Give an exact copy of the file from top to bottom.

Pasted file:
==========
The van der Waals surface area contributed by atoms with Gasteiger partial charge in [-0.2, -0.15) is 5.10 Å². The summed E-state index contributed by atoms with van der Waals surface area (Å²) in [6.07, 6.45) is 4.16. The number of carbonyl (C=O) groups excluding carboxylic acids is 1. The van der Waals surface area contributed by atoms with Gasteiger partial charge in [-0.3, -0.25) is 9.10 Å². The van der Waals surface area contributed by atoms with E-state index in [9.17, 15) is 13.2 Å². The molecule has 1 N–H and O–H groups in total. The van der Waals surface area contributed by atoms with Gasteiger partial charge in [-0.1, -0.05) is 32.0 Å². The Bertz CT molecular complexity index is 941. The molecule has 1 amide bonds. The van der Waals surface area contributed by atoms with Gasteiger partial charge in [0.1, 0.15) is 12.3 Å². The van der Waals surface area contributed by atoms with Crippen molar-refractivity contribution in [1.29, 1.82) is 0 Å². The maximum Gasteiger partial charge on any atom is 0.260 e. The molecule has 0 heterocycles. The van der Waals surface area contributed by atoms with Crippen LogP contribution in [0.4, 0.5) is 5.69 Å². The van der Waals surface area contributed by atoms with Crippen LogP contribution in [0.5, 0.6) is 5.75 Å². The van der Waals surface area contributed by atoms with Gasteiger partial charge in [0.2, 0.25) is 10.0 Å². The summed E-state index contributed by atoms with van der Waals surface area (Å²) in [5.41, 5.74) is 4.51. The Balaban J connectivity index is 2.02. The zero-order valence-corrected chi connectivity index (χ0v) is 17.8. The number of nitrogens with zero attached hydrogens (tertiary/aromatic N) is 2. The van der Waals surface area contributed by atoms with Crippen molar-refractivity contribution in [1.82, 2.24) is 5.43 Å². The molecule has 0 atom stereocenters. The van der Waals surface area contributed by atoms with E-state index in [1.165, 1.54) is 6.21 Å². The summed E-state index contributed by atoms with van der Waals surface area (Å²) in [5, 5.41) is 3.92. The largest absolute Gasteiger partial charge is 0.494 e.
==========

The van der Waals surface area contributed by atoms with Gasteiger partial charge in [-0.2, -0.15) is 5.10 Å². The summed E-state index contributed by atoms with van der Waals surface area (Å²) in [6.07, 6.45) is 4.16. The number of carbonyl (C=O) groups excluding carboxylic acids is 1. The van der Waals surface area contributed by atoms with Gasteiger partial charge in [-0.3, -0.25) is 9.10 Å². The van der Waals surface area contributed by atoms with E-state index in [9.17, 15) is 13.2 Å². The molecule has 1 N–H and O–H groups in total. The van der Waals surface area contributed by atoms with Gasteiger partial charge in [-0.1, -0.05) is 32.0 Å². The Bertz CT molecular complexity index is 941. The molecule has 1 amide bonds. The van der Waals surface area contributed by atoms with Gasteiger partial charge in [0.1, 0.15) is 12.3 Å². The van der Waals surface area contributed by atoms with Crippen molar-refractivity contribution in [1.29, 1.82) is 0 Å². The maximum Gasteiger partial charge on any atom is 0.260 e. The molecule has 0 heterocycles. The van der Waals surface area contributed by atoms with Crippen LogP contribution in [0.4, 0.5) is 5.69 Å². The van der Waals surface area contributed by atoms with Crippen LogP contribution in [0.5, 0.6) is 5.75 Å². The van der Waals surface area contributed by atoms with Gasteiger partial charge in [0.2, 0.25) is 10.0 Å². The summed E-state index contributed by atoms with van der Waals surface area (Å²) in [5.41, 5.74) is 4.51. The Balaban J connectivity index is 2.02. The zero-order valence-corrected chi connectivity index (χ0v) is 17.8. The number of nitrogens with zero attached hydrogens (tertiary/aromatic N) is 2. The van der Waals surface area contributed by atoms with Crippen molar-refractivity contribution in [1.82, 2.24) is 5.43 Å². The molecule has 0 atom stereocenters. The van der Waals surface area contributed by atoms with E-state index in [1.165, 1.54) is 6.21 Å². The summed E-state index contributed by atoms with van der Waals surface area (Å²) in [5, 5.41) is 3.92. The largest absolute Gasteiger partial charge is 0.494 e.